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Clinical assessment of target-controlled infusion of propofol during monitored anesthesia care.
Can J Anaesth. 1999 Mar; 46(3):235-9.CJ

Abstract

PURPOSE

To determine the plasma concentrations of propofol required to achieve different levels of sedation during monitored anesthesia care.

METHODS

Sixty ASA I-II, 18-65 yr-old patients, received a target-controlled continuous iv infusion of propofol. The target plasma concentration of propofol (Cpt) was initially set at 0.4 microg x ml(-1). Two minutes after calculated equilibrium between plasma and effect-site concentrations, the Cpt of propofol was increased by 0.2 microg x ml(-1) steps until the patient showed no reaction to squeezing the trapezius. The level of sedation was assessed immediately before each increase in propofol Cpt using the Observer's Assessment of Alertness/Sedation (OAA/S) scale.

RESULTS

The Cpt of propofol required to induce lethargic response to name was 1.3 microg x ml(-1) (5 degrees and 95 degrees percentiles: 1.0 - 1.8 microg x ml(-1)), to obtain response after loud and repeated calling name was 1.7 microg x ml(-1) (1.2 - 2.2 microg x ml(-1)), to obtain response after prodding or shaking was 2.0 microg x ml(-1) (1.6 - 2.6 microg x ml(-1)), to obtain response after squeezing the trapezius was 2.4 microg x ml(-1) (1.8 - 3.0 microg x ml(-1)). Patients showed no response after squeezing the trapezius at 2.8 microg x ml(-1) (2.0 - 3.6 microg x ml(-1)). Correlation between Cpt propofol and sedation scores were r = 0.76, P < 0.0001.

CONCLUSIONS

Target-controlled infusion of propofol provided easy and safe management of intraoperative sedation, allowing fast and predictable deepening in the level of sedation, while minimizing systemic side effects of intravenous sedation due to the minimal risk of overdosing the drug.

Authors+Show Affiliations

University of Milan - Department of Anesthesiology, IRCCS H. San Raffaele, Italy. casati.andrea@hsr.itNo affiliation info availableNo affiliation info availableNo affiliation info availableNo affiliation info availableNo affiliation info available

Pub Type(s)

Journal Article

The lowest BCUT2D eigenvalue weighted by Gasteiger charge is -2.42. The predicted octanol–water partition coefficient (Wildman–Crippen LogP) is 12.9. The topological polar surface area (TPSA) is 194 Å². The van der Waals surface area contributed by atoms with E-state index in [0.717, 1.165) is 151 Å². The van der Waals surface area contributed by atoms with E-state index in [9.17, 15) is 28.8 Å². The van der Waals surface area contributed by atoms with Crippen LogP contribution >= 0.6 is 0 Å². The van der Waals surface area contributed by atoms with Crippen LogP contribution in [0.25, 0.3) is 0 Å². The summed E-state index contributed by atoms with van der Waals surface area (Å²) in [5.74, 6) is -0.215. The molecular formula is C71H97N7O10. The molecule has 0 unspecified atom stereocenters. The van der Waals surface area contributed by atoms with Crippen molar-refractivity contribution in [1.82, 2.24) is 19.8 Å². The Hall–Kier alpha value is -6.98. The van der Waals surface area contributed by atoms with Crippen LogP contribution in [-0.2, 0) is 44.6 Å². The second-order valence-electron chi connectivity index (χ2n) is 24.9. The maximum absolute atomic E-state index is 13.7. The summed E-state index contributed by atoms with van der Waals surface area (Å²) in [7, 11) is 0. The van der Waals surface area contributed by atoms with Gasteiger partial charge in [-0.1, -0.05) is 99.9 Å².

Research Support, Non-U.S. Gov't

Language

eng

PubMed ID

10210047

Citation

Casati, A, et al. "Clinical Assessment of Target-controlled Infusion of Propofol During Monitored Anesthesia Care." Canadian Journal of Anaesthesia = Journal Canadien D'anesthesie, vol. 46, no. 3, 1999, pp. 235-9.
Casati A, Fanelli G, Casaletti E, et al. Clinical assessment of target-controlled infusion of propofol during monitored anesthesia care. Can J Anaesth. 1999;46(3):235-9.
Casati, A., Fanelli, G., Casaletti, E., Colnaghi, E., Cedrati, V., & Torri, G. (1999). Clinical assessment of target-controlled infusion of propofol during monitored anesthesia care. Canadian Journal of Anaesthesia = Journal Canadien D'anesthesie, 46(3), 235-9.
Casati A, et al. Clinical Assessment of Target-controlled Infusion of Propofol During Monitored Anesthesia Care. Can J Anaesth. 1999;46(3):235-9. PubMed PMID: 10210047.
* Article titles in AMA citation format should be in sentence-case
TY - JOUR T1 - Clinical assessment of target-controlled infusion of propofol during monitored anesthesia care. AU - Casati,A, AU - Fanelli,G, AU - Casaletti,E, AU - Colnaghi,E, AU - Cedrati,V, AU - Torri,G, PY - 1999/4/21/pubmed PY - 1999/4/21/medline PY - 1999/4/21/entrez SP - 235 EP - 9 JF - Canadian journal of anaesthesia = Journal canadien d'anesthesie JO - Can J Anaesth VL - 46 IS - 3 N2 - PURPOSE: To determine the plasma concentrations of propofol required to achieve different levels of sedation during monitored anesthesia care. METHODS: Sixty ASA I-II, 18-65 yr-old patients, received a target-controlled continuous iv infusion of propofol. The target plasma concentration of propofol (Cpt) was initially set at 0.4 microg x ml(-1). Two minutes after calculated equilibrium between plasma and effect-site concentrations, the Cpt of propofol was increased by 0.2 microg x ml(-1) steps until the patient showed no reaction to squeezing the trapezius. The level of sedation was assessed immediately before each increase in propofol Cpt using the Observer's Assessment of Alertness/Sedation (OAA/S) scale. RESULTS: The Cpt of propofol required to induce lethargic response to name was 1.3 microg x ml(-1) (5 degrees and 95 degrees percentiles: 1.0 - 1.8 microg x ml(-1)), to obtain response after loud and repeated calling name was 1.7 microg x ml(-1) (1.2 - 2.2 microg x ml(-1)), to obtain response after prodding or shaking was 2.0 microg x ml(-1) (1.6 - 2.6 microg x ml(-1)), to obtain response after squeezing the trapezius was 2.4 microg x ml(-1) (1.8 - 3.0 microg x ml(-1)). Patients showed no response after squeezing the trapezius at 2.8 microg x ml(-1) (2.0 - 3.6 microg x ml(-1)). Correlation between Cpt propofol and sedation scores were r = 0.76, P < 0.0001. CONCLUSIONS: Target-controlled infusion of propofol provided easy and safe management of intraoperative sedation, allowing fast and predictable deepening in the level of sedation, while minimizing systemic side effects of intravenous sedation due to the minimal risk of overdosing the drug. SN - 0832-610X UR - https://www.unboundmedicine.com/medline/citation/10210047/Clinical_assessment_of_target_controlled_infusion_of_propofol_during_monitored_anesthesia_care_ L2 - https://doi.org/10.1007/BF03012602 DB - PRIME DP - Unbound Medicine ER -